May 29, 2007
Nanochannels generate electricity from fluid flow
Tiny fluidic channels engineered on a substrate conjure up images of "lab-on-a-chip" style manipulation of liquids, but the nanosized geometry can also be used to generate electricity. Scientists in the Netherlands have demonstrated an energy-conversion efficiency of 3.25% by flowing salt solutions through a 75 nm high, 50 micron wide and 4.5 mm long channel.
Ultimately, the team from Delft University of Technology thinks that an efficiency of 10% should be possible. Researchers believe that the technique could provide onboard power for micro- and nanofluidic devices.
Dubbed electrokinetic power generation, the Delft system relies on a pressure difference across the nanochannel to pump an aqueous solution of potassium chloride or lithium chloride from one end to the other. The liquid's motion induces a streaming current that is fed through an external load resistor to harvest electrical energy from the fluidic system.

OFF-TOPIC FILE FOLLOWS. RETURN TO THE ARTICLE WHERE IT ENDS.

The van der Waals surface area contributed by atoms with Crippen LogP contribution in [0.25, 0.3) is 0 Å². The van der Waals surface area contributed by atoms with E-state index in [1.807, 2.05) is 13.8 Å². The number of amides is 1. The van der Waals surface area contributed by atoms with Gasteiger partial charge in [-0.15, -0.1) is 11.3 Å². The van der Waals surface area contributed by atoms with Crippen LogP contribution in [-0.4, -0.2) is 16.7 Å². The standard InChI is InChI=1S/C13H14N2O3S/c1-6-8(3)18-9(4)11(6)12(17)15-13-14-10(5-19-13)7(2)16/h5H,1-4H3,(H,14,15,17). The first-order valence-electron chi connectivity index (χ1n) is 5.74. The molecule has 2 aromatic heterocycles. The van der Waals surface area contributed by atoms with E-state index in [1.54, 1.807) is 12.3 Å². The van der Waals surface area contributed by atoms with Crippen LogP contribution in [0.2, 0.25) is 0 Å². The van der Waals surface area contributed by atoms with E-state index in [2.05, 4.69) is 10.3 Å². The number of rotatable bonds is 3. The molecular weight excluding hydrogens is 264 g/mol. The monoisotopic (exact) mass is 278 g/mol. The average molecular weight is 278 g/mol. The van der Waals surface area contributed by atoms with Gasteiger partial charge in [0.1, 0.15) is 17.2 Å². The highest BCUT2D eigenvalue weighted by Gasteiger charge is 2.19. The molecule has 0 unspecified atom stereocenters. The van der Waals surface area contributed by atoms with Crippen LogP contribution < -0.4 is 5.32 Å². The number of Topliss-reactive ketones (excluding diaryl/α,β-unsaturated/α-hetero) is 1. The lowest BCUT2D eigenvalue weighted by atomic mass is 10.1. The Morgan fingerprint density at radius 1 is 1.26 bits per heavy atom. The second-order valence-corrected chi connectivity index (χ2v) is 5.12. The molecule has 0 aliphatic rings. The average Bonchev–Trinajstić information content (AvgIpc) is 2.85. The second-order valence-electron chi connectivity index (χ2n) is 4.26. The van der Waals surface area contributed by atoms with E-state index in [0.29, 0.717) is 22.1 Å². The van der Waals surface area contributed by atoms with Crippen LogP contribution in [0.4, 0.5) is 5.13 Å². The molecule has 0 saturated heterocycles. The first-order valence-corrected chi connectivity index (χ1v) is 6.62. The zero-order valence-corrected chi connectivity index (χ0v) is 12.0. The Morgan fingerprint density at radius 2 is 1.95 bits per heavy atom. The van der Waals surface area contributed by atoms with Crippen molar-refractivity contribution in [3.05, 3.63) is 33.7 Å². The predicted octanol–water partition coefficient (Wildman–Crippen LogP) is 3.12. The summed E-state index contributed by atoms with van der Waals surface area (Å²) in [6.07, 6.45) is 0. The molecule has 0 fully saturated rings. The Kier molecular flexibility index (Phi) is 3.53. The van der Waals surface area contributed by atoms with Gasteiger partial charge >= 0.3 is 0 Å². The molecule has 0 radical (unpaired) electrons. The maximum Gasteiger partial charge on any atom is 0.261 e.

"The charge neutrality of the liquid is disturbed close to the channel wall, which makes net-charge transport and power generation possible," Frank H J van der Heyden of Delft's Kavli Institute of Nanoscience told nanotechweb.org. "This mechanism is particularly efficient in nanochannels as they have a high surface-to-volume ratio – in other words a lot of charged walls."
The concept of generating electrical power by forcing liquids through narrow channels is not new, but advances in nanoscale fabrication mean that practical geometries can now be engineered and put to the test.
Van der Heyden and his colleagues fabricated the channels in fused silica using a direct bonding technique. It turns out that the naturally occurring surface charge density of untreated fused silica is close to optimal for their experiments.
"To further improve the efficiency, a material or surface coating should be sought that has a similar surface charge, but less Stern conductance," said van der Heyden. "In our power-generation experiments the Stern conductance acts as a parallel internal conductor through which electrical current can leak away."
The researchers reported their work in Nano Letters.
About the author
James Tyrrell is editor of nanotechweb.org